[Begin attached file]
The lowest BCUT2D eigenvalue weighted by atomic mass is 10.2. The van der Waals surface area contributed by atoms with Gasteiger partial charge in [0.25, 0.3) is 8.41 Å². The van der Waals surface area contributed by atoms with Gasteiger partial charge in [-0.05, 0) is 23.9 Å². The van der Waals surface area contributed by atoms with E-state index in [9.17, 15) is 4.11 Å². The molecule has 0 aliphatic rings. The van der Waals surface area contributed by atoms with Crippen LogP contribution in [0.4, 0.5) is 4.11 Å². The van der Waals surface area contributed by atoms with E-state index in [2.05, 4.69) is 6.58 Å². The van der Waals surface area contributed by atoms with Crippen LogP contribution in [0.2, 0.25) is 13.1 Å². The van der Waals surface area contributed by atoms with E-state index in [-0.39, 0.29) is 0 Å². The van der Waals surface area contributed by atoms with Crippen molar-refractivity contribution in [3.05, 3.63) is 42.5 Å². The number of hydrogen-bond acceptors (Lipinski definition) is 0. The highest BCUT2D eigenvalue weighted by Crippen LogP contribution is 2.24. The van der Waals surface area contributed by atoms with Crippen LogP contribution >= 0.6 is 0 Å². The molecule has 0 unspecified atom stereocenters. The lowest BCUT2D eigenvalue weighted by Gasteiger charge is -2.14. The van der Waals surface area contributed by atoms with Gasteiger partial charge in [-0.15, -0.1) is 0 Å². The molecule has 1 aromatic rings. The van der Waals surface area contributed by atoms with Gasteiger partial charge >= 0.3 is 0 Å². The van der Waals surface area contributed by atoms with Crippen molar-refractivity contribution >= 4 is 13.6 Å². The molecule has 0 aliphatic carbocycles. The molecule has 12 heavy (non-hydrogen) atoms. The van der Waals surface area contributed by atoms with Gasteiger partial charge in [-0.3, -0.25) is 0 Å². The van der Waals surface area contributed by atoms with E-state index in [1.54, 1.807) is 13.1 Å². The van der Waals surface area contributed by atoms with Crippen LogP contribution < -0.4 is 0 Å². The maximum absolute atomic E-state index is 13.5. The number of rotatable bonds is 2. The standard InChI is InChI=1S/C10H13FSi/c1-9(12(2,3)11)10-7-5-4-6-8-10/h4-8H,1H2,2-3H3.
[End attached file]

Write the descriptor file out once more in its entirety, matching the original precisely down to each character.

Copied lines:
The lowest BCUT2D eigenvalue weighted by atomic mass is 10.2. The van der Waals surface area contributed by atoms with Gasteiger partial charge in [0.25, 0.3) is 8.41 Å². The van der Waals surface area contributed by atoms with Gasteiger partial charge in [-0.05, 0) is 23.9 Å². The van der Waals surface area contributed by atoms with E-state index in [9.17, 15) is 4.11 Å². The molecule has 0 aliphatic rings. The van der Waals surface area contributed by atoms with Crippen LogP contribution in [0.4, 0.5) is 4.11 Å². The van der Waals surface area contributed by atoms with E-state index in [2.05, 4.69) is 6.58 Å². The van der Waals surface area contributed by atoms with Crippen LogP contribution in [0.2, 0.25) is 13.1 Å². The van der Waals surface area contributed by atoms with E-state index in [-0.39, 0.29) is 0 Å². The van der Waals surface area contributed by atoms with Crippen molar-refractivity contribution in [3.05, 3.63) is 42.5 Å². The number of hydrogen-bond acceptors (Lipinski definition) is 0. The highest BCUT2D eigenvalue weighted by Crippen LogP contribution is 2.24. The van der Waals surface area contributed by atoms with Crippen LogP contribution >= 0.6 is 0 Å². The molecule has 0 unspecified atom stereocenters. The lowest BCUT2D eigenvalue weighted by Gasteiger charge is -2.14. The van der Waals surface area contributed by atoms with Gasteiger partial charge in [-0.15, -0.1) is 0 Å². The molecule has 1 aromatic rings. The van der Waals surface area contributed by atoms with Gasteiger partial charge >= 0.3 is 0 Å². The van der Waals surface area contributed by atoms with Crippen molar-refractivity contribution >= 4 is 13.6 Å². The molecule has 0 aliphatic carbocycles. The molecule has 12 heavy (non-hydrogen) atoms. The van der Waals surface area contributed by atoms with Gasteiger partial charge in [-0.3, -0.25) is 0 Å². The van der Waals surface area contributed by atoms with E-state index in [1.54, 1.807) is 13.1 Å². The van der Waals surface area contributed by atoms with Crippen LogP contribution < -0.4 is 0 Å². The maximum absolute atomic E-state index is 13.5. The number of rotatable bonds is 2. The standard InChI is InChI=1S/C10H13FSi/c1-9(12(2,3)11)10-7-5-4-6-8-10/h4-8H,1H2,2-3H3.